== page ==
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Tuberculosis in New Zealand: Historical overview to modern Epidemiology


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The burden of tuberculosis in New Zealand peaked during the Second World War with 2603 cases recorded in 1943. Control measures legislated for in the Tuberculosis
Act of 1948 played a significant role in bringing down the national incidence rate from over 150 cases per 100,000 to below 10 per 100,000 by the 1990s. Today, New Zealand is considered to be a low TB incidence country;
however, this designation can mask disparities in the burden of TB within the population. The Asian ethnic group exhibits rates of TB that are approximately
50 times greater than in the European or other ethnic groups. Furthermore, among New Zealand-born individuals, Māori experience a higher burden of TB compared to their Pākehā compatriots. In this chapter, factors involved in contributing to the risk of TB in New Zealand are examined. Data from molecular typing studies are explored to gain an insight into the transmission of the illness in the population. In terms of further measures to reduce the incidence of TB in New Zealand, newer technologies that specifically detect latent TB infection are required for pre-immigration screening from high TB burden countries. Greater utilisation of prophylactic therapy of latent TB infection in individuals at risk of developing TB could assist in preventing reactivated cases. And early detection and treatment of active TB cases combined with enhanced contact tracing would help minimise the emergence of epidemiological clusters of the disease.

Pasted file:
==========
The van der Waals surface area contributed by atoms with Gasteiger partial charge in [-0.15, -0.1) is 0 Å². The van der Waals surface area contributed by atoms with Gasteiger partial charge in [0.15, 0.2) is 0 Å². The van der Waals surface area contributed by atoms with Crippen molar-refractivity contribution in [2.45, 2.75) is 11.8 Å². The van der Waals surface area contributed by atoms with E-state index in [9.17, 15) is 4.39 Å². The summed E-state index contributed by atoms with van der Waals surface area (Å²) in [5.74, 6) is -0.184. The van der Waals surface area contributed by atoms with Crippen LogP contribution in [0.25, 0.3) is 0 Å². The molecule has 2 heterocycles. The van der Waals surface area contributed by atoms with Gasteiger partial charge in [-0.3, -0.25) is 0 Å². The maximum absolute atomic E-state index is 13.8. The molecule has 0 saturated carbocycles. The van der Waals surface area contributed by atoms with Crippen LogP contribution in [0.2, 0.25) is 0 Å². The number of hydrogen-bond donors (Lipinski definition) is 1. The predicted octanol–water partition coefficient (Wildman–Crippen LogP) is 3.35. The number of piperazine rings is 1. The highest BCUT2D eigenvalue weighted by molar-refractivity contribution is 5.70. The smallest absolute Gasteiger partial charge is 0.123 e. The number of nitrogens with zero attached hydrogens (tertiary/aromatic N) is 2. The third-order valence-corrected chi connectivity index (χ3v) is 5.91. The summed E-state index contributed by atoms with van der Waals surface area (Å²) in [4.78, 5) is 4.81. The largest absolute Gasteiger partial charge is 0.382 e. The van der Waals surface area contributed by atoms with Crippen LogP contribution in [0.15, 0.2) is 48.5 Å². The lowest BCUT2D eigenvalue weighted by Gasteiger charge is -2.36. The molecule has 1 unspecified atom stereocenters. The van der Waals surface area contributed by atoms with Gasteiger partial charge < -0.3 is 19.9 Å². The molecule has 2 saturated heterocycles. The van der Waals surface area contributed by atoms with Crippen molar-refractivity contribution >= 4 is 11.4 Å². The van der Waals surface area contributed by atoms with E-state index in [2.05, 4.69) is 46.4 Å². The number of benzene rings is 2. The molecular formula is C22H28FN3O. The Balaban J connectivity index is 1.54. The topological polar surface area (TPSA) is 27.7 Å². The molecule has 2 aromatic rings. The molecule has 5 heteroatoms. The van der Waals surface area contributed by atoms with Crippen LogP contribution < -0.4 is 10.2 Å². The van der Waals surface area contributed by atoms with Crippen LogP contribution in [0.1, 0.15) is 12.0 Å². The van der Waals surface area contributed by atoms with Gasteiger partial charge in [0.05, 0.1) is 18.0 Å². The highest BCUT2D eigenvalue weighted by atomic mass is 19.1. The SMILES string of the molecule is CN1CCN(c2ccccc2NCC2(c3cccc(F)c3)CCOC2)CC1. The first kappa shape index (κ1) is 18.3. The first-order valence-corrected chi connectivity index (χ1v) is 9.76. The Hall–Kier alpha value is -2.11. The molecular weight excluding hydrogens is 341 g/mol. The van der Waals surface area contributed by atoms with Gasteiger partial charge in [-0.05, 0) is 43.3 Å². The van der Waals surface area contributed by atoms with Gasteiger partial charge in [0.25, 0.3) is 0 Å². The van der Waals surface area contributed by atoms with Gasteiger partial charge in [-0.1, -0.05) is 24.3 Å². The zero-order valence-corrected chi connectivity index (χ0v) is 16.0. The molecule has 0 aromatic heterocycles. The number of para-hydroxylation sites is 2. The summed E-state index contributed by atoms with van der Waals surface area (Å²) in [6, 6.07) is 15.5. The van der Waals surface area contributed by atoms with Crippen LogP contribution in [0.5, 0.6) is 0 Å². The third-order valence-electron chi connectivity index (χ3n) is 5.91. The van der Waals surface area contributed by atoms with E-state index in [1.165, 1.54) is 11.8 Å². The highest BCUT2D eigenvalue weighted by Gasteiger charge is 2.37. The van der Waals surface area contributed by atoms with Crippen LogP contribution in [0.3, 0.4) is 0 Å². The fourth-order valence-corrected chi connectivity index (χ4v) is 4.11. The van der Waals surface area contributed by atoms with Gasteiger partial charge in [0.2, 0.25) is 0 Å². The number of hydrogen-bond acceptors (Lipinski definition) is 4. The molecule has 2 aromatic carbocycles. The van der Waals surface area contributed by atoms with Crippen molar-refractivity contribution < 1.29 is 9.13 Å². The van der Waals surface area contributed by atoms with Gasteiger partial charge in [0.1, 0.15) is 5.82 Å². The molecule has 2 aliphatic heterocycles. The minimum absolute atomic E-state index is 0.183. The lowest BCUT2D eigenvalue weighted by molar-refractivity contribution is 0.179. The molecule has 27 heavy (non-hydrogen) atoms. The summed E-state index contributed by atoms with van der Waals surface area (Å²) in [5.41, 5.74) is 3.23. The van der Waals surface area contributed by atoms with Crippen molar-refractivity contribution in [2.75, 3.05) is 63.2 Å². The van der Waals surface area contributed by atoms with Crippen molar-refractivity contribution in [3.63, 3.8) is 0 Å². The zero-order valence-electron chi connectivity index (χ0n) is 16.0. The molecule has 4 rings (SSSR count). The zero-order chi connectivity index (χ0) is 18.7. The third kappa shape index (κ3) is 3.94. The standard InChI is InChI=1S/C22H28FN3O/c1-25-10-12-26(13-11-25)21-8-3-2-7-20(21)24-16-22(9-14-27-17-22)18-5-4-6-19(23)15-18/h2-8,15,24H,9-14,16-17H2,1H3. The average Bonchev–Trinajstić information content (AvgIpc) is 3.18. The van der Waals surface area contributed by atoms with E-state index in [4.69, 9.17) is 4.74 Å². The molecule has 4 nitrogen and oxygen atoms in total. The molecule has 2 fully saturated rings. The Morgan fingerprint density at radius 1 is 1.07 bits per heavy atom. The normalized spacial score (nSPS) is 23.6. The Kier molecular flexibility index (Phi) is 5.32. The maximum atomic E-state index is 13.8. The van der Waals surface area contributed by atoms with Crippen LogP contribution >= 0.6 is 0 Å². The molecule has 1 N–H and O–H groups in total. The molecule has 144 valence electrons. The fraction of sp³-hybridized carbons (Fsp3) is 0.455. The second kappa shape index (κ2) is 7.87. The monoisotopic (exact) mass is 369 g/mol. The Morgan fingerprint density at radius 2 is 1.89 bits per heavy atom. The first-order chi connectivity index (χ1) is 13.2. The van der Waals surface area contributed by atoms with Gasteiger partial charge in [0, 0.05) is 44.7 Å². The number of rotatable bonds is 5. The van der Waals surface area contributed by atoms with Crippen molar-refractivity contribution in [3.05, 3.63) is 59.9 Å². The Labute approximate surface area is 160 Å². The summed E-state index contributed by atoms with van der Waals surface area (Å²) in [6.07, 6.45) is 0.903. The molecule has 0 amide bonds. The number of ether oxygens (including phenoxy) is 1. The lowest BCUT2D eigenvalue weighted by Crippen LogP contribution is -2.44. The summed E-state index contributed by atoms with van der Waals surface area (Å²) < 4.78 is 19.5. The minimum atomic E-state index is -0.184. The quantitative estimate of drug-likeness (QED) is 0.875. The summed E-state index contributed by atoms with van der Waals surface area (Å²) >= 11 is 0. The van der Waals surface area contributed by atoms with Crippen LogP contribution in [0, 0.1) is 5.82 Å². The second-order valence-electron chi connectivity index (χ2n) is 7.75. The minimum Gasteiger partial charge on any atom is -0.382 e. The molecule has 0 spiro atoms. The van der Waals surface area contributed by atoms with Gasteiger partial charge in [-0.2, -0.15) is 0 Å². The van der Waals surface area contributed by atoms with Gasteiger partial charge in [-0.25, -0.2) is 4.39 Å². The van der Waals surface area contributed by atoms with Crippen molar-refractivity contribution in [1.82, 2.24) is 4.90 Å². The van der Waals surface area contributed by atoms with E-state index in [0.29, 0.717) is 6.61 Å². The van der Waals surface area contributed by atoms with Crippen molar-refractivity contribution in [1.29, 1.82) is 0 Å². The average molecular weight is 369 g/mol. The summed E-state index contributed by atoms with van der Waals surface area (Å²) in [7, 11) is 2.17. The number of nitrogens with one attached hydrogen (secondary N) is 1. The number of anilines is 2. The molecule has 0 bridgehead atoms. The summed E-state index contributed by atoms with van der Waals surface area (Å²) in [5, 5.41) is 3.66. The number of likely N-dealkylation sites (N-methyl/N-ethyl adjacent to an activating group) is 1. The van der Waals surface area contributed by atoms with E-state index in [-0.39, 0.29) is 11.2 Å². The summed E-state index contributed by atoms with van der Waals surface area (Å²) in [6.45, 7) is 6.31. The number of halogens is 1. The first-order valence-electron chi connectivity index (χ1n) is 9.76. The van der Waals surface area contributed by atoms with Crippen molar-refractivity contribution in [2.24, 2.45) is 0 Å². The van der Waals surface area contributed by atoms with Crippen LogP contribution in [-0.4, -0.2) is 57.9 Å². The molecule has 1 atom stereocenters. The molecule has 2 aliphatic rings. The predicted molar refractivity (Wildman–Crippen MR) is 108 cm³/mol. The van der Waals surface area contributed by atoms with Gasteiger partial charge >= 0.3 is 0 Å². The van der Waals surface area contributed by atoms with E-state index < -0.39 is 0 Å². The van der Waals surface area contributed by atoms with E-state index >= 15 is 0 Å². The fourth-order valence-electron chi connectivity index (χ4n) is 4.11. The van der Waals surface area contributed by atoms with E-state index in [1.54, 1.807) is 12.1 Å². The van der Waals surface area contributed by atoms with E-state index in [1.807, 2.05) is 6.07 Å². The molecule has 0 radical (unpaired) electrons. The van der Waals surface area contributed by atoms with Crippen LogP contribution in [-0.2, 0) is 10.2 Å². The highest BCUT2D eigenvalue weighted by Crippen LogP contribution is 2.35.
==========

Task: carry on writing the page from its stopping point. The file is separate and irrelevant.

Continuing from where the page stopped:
Item Type: Book Chapter
Uncontrolled Keywords: Tuberculosis, New Zealand, epidemiology
Subjects: Q Science > QR Microbiology
R Medicine > RA Public aspects of medicine
Divisions: Schools > Centre for Health & Social Practice
Depositing User: Ronan Otoole
Date Deposited: 11 Feb 2020 01:19
Last Modified: 21 Jul 2023 08:41

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